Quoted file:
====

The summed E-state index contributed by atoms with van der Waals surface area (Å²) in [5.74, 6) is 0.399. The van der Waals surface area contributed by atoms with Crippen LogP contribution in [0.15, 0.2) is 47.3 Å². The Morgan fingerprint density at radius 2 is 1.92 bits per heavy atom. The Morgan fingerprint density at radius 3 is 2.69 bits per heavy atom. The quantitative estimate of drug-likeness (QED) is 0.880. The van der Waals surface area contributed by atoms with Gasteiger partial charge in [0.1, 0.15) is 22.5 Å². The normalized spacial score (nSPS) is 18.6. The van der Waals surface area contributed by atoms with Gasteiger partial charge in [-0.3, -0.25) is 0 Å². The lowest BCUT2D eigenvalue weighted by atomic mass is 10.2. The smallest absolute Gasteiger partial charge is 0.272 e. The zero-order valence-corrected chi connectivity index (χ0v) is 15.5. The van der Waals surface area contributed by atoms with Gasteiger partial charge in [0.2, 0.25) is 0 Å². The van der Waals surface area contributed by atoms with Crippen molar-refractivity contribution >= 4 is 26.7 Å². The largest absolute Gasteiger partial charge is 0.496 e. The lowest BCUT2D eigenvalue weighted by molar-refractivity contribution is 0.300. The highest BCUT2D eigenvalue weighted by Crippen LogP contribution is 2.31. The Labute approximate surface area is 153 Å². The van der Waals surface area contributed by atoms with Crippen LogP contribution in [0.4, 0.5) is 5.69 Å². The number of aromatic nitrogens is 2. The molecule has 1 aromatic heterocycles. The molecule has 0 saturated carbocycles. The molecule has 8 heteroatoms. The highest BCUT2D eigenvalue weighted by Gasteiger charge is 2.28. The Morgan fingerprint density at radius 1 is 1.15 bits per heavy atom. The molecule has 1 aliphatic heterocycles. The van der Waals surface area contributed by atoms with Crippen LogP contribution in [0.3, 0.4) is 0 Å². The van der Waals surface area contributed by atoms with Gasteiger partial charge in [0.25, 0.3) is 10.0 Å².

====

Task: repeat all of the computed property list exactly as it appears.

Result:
The summed E-state index contributed by atoms with van der Waals surface area (Å²) in [5.74, 6) is 0.399. The van der Waals surface area contributed by atoms with Crippen LogP contribution in [0.15, 0.2) is 47.3 Å². The Morgan fingerprint density at radius 2 is 1.92 bits per heavy atom. The Morgan fingerprint density at radius 3 is 2.69 bits per heavy atom. The quantitative estimate of drug-likeness (QED) is 0.880. The van der Waals surface area contributed by atoms with Gasteiger partial charge in [0.1, 0.15) is 22.5 Å². The normalized spacial score (nSPS) is 18.6. The van der Waals surface area contributed by atoms with Gasteiger partial charge in [-0.3, -0.25) is 0 Å². The lowest BCUT2D eigenvalue weighted by atomic mass is 10.2. The smallest absolute Gasteiger partial charge is 0.272 e. The zero-order valence-corrected chi connectivity index (χ0v) is 15.5. The van der Waals surface area contributed by atoms with Gasteiger partial charge in [0.2, 0.25) is 0 Å². The van der Waals surface area contributed by atoms with Crippen molar-refractivity contribution >= 4 is 26.7 Å². The largest absolute Gasteiger partial charge is 0.496 e. The lowest BCUT2D eigenvalue weighted by molar-refractivity contribution is 0.300. The highest BCUT2D eigenvalue weighted by Crippen LogP contribution is 2.31. The Labute approximate surface area is 153 Å². The van der Waals surface area contributed by atoms with Crippen LogP contribution in [0.4, 0.5) is 5.69 Å². The number of aromatic nitrogens is 2. The molecule has 1 aromatic heterocycles. The molecule has 0 saturated carbocycles. The molecule has 8 heteroatoms. The highest BCUT2D eigenvalue weighted by Gasteiger charge is 2.28. The Morgan fingerprint density at radius 1 is 1.15 bits per heavy atom. The molecule has 1 aliphatic heterocycles. The van der Waals surface area contributed by atoms with Crippen LogP contribution in [0.3, 0.4) is 0 Å². The van der Waals surface area contributed by atoms with Gasteiger partial charge in [0.25, 0.3) is 10.0 Å².